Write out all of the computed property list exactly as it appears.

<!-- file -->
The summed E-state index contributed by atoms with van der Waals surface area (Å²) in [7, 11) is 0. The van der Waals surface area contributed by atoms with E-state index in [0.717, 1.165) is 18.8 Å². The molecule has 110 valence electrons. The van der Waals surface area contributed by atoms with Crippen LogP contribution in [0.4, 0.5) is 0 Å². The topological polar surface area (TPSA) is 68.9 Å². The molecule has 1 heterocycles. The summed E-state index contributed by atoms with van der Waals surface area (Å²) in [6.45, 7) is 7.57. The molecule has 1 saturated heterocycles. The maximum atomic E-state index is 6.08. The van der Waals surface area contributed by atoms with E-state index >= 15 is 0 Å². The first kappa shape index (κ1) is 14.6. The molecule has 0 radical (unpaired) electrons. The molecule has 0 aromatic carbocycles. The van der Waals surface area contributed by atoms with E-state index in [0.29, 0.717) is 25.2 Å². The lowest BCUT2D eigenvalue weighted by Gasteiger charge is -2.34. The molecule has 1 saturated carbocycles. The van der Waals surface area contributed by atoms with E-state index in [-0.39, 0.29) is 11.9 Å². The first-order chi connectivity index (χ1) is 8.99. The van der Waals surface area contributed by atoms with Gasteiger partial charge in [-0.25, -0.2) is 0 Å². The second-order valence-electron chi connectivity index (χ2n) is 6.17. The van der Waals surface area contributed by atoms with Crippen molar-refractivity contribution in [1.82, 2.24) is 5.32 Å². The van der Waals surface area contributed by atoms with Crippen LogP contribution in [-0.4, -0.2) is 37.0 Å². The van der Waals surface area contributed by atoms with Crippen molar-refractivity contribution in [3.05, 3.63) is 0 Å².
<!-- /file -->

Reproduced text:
The summed E-state index contributed by atoms with van der Waals surface area (Å²) in [7, 11) is 0. The van der Waals surface area contributed by atoms with E-state index in [0.717, 1.165) is 18.8 Å². The molecule has 110 valence electrons. The van der Waals surface area contributed by atoms with Crippen LogP contribution in [0.4, 0.5) is 0 Å². The topological polar surface area (TPSA) is 68.9 Å². The molecule has 1 heterocycles. The summed E-state index contributed by atoms with van der Waals surface area (Å²) in [6.45, 7) is 7.57. The molecule has 1 saturated heterocycles. The maximum atomic E-state index is 6.08. The van der Waals surface area contributed by atoms with E-state index >= 15 is 0 Å². The first kappa shape index (κ1) is 14.6. The molecule has 0 radical (unpaired) electrons. The molecule has 0 aromatic carbocycles. The van der Waals surface area contributed by atoms with E-state index in [0.29, 0.717) is 25.2 Å². The lowest BCUT2D eigenvalue weighted by Gasteiger charge is -2.34. The molecule has 1 saturated carbocycles. The van der Waals surface area contributed by atoms with E-state index in [-0.39, 0.29) is 11.9 Å². The first-order chi connectivity index (χ1) is 8.99. The van der Waals surface area contributed by atoms with Gasteiger partial charge in [-0.25, -0.2) is 0 Å². The second-order valence-electron chi connectivity index (χ2n) is 6.17. The van der Waals surface area contributed by atoms with Crippen molar-refractivity contribution in [1.82, 2.24) is 5.32 Å². The van der Waals surface area contributed by atoms with Crippen LogP contribution in [-0.4, -0.2) is 37.0 Å². The van der Waals surface area contributed by atoms with Crippen molar-refractivity contribution in [3.05, 3.63) is 0 Å².